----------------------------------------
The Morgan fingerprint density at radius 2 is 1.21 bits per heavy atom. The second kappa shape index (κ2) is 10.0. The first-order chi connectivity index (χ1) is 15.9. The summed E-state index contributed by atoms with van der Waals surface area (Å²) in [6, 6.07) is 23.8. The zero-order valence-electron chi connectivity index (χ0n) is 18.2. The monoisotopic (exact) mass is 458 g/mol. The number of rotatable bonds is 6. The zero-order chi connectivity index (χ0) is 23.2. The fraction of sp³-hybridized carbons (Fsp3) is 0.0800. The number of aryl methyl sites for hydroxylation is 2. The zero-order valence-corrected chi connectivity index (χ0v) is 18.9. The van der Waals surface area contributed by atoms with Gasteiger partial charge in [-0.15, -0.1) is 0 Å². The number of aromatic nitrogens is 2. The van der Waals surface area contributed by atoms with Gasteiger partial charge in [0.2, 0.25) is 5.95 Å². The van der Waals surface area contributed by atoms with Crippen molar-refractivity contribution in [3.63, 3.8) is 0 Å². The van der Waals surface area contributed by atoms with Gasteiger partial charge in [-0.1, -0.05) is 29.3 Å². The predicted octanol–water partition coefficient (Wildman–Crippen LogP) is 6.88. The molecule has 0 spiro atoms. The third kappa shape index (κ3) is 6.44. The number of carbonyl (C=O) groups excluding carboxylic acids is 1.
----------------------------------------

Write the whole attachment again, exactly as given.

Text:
The Morgan fingerprint density at radius 2 is 1.21 bits per heavy atom. The second kappa shape index (κ2) is 10.0. The first-order chi connectivity index (χ1) is 15.9. The summed E-state index contributed by atoms with van der Waals surface area (Å²) in [6, 6.07) is 23.8. The zero-order valence-electron chi connectivity index (χ0n) is 18.2. The monoisotopic (exact) mass is 458 g/mol. The number of rotatable bonds is 6. The zero-order chi connectivity index (χ0) is 23.2. The fraction of sp³-hybridized carbons (Fsp3) is 0.0800. The number of aryl methyl sites for hydroxylation is 2. The zero-order valence-corrected chi connectivity index (χ0v) is 18.9. The van der Waals surface area contributed by atoms with Gasteiger partial charge in [-0.15, -0.1) is 0 Å². The number of aromatic nitrogens is 2. The van der Waals surface area contributed by atoms with Gasteiger partial charge in [0.2, 0.25) is 5.95 Å². The van der Waals surface area contributed by atoms with Crippen molar-refractivity contribution in [3.63, 3.8) is 0 Å². The van der Waals surface area contributed by atoms with Gasteiger partial charge in [-0.1, -0.05) is 29.3 Å². The predicted octanol–water partition coefficient (Wildman–Crippen LogP) is 6.88. The molecule has 0 spiro atoms. The third kappa shape index (κ3) is 6.44. The number of carbonyl (C=O) groups excluding carboxylic acids is 1.